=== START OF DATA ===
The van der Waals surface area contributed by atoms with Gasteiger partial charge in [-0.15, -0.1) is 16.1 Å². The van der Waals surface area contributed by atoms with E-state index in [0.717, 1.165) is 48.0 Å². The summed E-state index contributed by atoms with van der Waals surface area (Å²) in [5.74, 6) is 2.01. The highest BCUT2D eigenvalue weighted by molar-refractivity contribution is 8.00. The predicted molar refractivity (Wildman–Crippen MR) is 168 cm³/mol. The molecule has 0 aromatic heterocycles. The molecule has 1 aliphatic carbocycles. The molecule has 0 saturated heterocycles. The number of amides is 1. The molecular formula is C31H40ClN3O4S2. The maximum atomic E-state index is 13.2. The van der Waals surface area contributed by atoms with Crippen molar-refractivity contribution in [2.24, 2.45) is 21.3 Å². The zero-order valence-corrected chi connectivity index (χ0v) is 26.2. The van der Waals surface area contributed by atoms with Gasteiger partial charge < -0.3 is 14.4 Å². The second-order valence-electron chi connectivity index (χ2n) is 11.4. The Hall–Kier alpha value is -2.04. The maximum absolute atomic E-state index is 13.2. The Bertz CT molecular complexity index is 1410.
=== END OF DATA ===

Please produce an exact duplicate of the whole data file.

The van der Waals surface area contributed by atoms with Gasteiger partial charge in [-0.15, -0.1) is 16.1 Å². The van der Waals surface area contributed by atoms with E-state index in [0.717, 1.165) is 48.0 Å². The summed E-state index contributed by atoms with van der Waals surface area (Å²) in [5.74, 6) is 2.01. The highest BCUT2D eigenvalue weighted by molar-refractivity contribution is 8.00. The predicted molar refractivity (Wildman–Crippen MR) is 168 cm³/mol. The molecule has 0 aromatic heterocycles. The molecule has 1 aliphatic carbocycles. The molecule has 0 saturated heterocycles. The number of amides is 1. The molecular formula is C31H40ClN3O4S2. The maximum atomic E-state index is 13.2. The van der Waals surface area contributed by atoms with Crippen molar-refractivity contribution in [2.24, 2.45) is 21.3 Å². The zero-order valence-corrected chi connectivity index (χ0v) is 26.2. The van der Waals surface area contributed by atoms with Gasteiger partial charge < -0.3 is 14.4 Å². The second-order valence-electron chi connectivity index (χ2n) is 11.4. The Hall–Kier alpha value is -2.04. The maximum absolute atomic E-state index is 13.2. The Bertz CT molecular complexity index is 1410.